This is not always the case. First of all, a Chinese character does not always have the same meaning in Chinese as it does in Japanese. Second of all, they do not always have the same pronunciation. This is particularly true of Japanese man'yōgana (万葉仮名 Man'yōgana?, まんようがな literally "Anthology of Myriad Leaves kana"). Man'yōgana are the basis for the modern Japanese writing system, as their Japanese simplified forms are modern kana, however, they are usually used in Japanese writing for their Japanese pronunciation, not their Chinese meaning. Theoretically, a person who reads Chinese could read and pronounce Japanese written in man'yōgana with Chinese ruby characters, in Chinese, but it would be mostly nonsense and only make sense in Japanese. Similarly, a person who reads Japanese could read and pronounce Chinese written in Traditional Chinese (正體字 Zhèngtǐzì ㄓㄥ ˋㄊㄧ ˇㄗ ˋ literally "Traditional Chinese characters") with Japanese ruby characters, in Japanese, but it would also be mostly nonsense and only make sense in Chinese. Thus, ruby characters are not usually used for translation, as the word meanings and pronunciations are usually different between languages, but there are exceptions. Japanese writing Kanji Kana Hiragana Katakana Hentaigana Manyōgana Uses Furigana Okurigana Rōmaji Hiragana ) are a Japanese syllabary, one component of the Japanese writing system, along with katakana and kanji; the Latin alphabet is also used in some cases. ... This article or section does not cite its references or sources. ... Japanese writing Kanji 漢字 Kana 仮名 Hiragana 平仮名 Katakana 片仮名 Uses Furigana 振り仮名 Okurigana 送り仮名 Romaji ローマ字 The title given to this article lacks diacritics because of certain technical limitations. ... Zhuyin fuhao (Traditional Chinese: ; Simplified Chinese: ; Hanyu Pinyin: ; Tongyong Pinyin: ; Wade-Giles: Chu-yin fu-hao), or Symbols for Annotating Sounds, often abbreviated as Zhuyin, or known as Bopomofo (ㄅㄆㄇㄈ) after the first four letters of this Chinese phonemic alphabet (bo po mo fo), is the national phonetic system of the... It has been suggested that Pinyin method be merged into this article or section. ... Japanese writing Kanji Kana Hiragana Katakana Hentaigana Manyōgana Uses Furigana Okurigana Rōmaji Manyōgana (万葉仮名) is an ancient form of Japanese kana which uses Chinese characters to represent Japanese sounds. ... ManyōshÅ« , Collection of Ten Thousand Leaves) is the oldest existing, and most highly revered, collection of Japanese poetry, compiled sometime in the Nara or early Heian periods. ... Japanese writing Kanji 漢字 Kana 仮名 Hiragana 平仮名 Katakana 片仮名 Manyogana 万葉仮名 Uses Furigana 振り仮名 Okurigana 送り仮名 Rōmaji ローマ字 For other meanings of Kana, see Kana (disambiguation). ... Traditional Chinese characters are one of two standard sets of printed Chinese characters. ...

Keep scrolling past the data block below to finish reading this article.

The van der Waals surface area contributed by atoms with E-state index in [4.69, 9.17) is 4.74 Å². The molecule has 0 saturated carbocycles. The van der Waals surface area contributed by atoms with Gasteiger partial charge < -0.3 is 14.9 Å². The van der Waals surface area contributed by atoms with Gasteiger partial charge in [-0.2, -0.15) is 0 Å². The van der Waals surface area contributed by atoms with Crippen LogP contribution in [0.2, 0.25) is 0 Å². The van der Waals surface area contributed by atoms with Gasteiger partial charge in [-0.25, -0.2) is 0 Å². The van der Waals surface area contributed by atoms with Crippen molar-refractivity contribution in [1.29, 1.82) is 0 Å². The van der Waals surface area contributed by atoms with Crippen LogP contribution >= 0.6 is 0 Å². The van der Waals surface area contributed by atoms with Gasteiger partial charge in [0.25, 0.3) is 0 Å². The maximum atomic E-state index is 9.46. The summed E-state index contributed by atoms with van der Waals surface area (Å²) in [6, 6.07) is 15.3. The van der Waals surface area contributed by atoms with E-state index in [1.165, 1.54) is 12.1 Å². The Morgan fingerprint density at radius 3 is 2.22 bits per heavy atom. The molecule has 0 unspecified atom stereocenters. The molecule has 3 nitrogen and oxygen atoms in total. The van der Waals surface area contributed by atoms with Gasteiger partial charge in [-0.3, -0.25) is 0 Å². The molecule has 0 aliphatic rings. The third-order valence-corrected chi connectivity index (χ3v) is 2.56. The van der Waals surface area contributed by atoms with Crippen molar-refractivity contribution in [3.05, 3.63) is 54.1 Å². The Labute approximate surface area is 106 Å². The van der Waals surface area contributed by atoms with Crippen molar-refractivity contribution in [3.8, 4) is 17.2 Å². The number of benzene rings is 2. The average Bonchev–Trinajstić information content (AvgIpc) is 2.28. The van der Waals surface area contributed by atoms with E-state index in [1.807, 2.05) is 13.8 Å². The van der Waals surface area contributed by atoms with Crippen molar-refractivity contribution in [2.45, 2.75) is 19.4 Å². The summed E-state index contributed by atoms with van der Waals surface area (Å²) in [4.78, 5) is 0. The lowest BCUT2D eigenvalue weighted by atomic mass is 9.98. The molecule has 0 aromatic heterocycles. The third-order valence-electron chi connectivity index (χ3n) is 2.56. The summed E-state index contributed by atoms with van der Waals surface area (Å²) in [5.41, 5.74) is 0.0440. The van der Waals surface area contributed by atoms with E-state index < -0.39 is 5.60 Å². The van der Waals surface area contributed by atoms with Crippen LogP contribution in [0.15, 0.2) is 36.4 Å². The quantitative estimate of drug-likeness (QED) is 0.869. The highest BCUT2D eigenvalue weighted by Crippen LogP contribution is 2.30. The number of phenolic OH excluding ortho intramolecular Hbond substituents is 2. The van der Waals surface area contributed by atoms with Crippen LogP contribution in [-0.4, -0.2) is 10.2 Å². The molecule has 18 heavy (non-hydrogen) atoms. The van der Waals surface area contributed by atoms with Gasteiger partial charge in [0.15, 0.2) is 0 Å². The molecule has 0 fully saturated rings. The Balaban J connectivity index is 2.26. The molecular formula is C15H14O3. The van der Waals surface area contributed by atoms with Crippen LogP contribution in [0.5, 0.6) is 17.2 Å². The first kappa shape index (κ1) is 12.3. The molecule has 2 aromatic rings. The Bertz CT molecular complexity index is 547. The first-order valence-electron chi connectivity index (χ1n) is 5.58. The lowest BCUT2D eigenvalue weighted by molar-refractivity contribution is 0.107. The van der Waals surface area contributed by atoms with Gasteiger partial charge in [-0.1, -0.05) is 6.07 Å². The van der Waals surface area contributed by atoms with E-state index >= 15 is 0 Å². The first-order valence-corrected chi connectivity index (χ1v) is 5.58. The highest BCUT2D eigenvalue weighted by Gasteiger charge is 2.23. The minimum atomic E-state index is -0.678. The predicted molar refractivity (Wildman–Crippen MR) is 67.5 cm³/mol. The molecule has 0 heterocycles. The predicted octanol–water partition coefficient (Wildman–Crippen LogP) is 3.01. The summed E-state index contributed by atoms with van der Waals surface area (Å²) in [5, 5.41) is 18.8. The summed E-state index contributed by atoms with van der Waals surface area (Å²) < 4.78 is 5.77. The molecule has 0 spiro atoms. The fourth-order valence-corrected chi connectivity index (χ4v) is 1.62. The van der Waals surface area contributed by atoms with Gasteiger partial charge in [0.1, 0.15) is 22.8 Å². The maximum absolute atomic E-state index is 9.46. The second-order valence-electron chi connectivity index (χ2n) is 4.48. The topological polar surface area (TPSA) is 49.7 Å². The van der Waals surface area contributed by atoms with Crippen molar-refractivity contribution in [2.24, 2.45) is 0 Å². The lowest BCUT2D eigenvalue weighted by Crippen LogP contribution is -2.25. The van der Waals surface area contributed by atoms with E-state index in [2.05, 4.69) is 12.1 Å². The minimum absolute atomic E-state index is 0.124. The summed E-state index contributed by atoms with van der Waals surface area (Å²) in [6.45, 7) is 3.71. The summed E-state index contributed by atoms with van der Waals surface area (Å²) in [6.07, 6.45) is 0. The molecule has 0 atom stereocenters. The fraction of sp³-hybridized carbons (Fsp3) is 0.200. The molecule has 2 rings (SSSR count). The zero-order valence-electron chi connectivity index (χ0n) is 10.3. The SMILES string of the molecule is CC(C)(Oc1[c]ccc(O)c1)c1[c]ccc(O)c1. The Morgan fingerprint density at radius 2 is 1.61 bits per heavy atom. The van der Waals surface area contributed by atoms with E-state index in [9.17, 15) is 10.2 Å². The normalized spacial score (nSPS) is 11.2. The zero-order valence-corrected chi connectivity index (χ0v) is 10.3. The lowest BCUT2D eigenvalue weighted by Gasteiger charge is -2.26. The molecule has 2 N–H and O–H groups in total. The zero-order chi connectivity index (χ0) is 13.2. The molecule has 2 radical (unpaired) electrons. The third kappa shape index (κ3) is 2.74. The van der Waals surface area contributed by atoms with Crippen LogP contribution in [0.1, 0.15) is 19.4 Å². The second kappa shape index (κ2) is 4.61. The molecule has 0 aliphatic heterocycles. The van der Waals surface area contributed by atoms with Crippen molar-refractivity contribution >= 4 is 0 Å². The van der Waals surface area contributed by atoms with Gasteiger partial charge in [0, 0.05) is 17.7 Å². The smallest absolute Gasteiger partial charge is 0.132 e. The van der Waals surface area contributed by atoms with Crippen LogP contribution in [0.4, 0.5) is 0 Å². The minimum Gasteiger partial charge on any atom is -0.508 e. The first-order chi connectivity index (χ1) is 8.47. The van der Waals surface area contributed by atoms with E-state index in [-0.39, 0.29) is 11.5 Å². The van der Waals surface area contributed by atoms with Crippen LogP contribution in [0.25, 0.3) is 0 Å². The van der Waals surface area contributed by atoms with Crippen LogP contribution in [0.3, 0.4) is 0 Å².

Uses of ruby

Ruby may be used for different reasons:

  • because the character is rare and the pronunciation unknown to many — personal name characters often fall into this category;
  • because the character has more than one pronunciation, and the context is insufficient to determine which to use;
  • because the intended readers of the text are still learning the language and are not expected to always know the pronunciation and/or meaning of a term;
  • because the author is using a nonstandard pronunciation for the characters — for example, comic books often employ ruby to emphasize puns dajare (駄洒落 dajare?, だじゃれ literally "wordplay").

Also, ruby may be used to show the meaning, rather than pronunciation, of a possibly-unfamiliar (usually foreign) or slang word. This is generally used with spoken dialogue and applies only to Japanese publications. The most common form of ruby is called furigana or yomigana and is found in Japanese instructional books, newspapers, comics and books for children. Dajare is a kind of typically Japanese wordplay which relies on the similarity of two different words pronunciations. ...


In Japanese, certain characters, such as the sokuon (促音 tsu?, 小さいつ literally "little tsu") (っ) that indicates a pause before the consonant it precedes, are normally written at about half the size of normal characters. When written as ruby, however, such characters are usually the same size as other ruby characters, however, advancements in technology now allow certain characters to render accurately.[1] Japanese writing Kanji Kana Hiragana Katakana Hentaigana Manyogana Uses Furigana Okurigana Rōmaji The sokuon (Japanese: ) is a Japanese symbol consisting of a small hiragana or katakana tsu. ...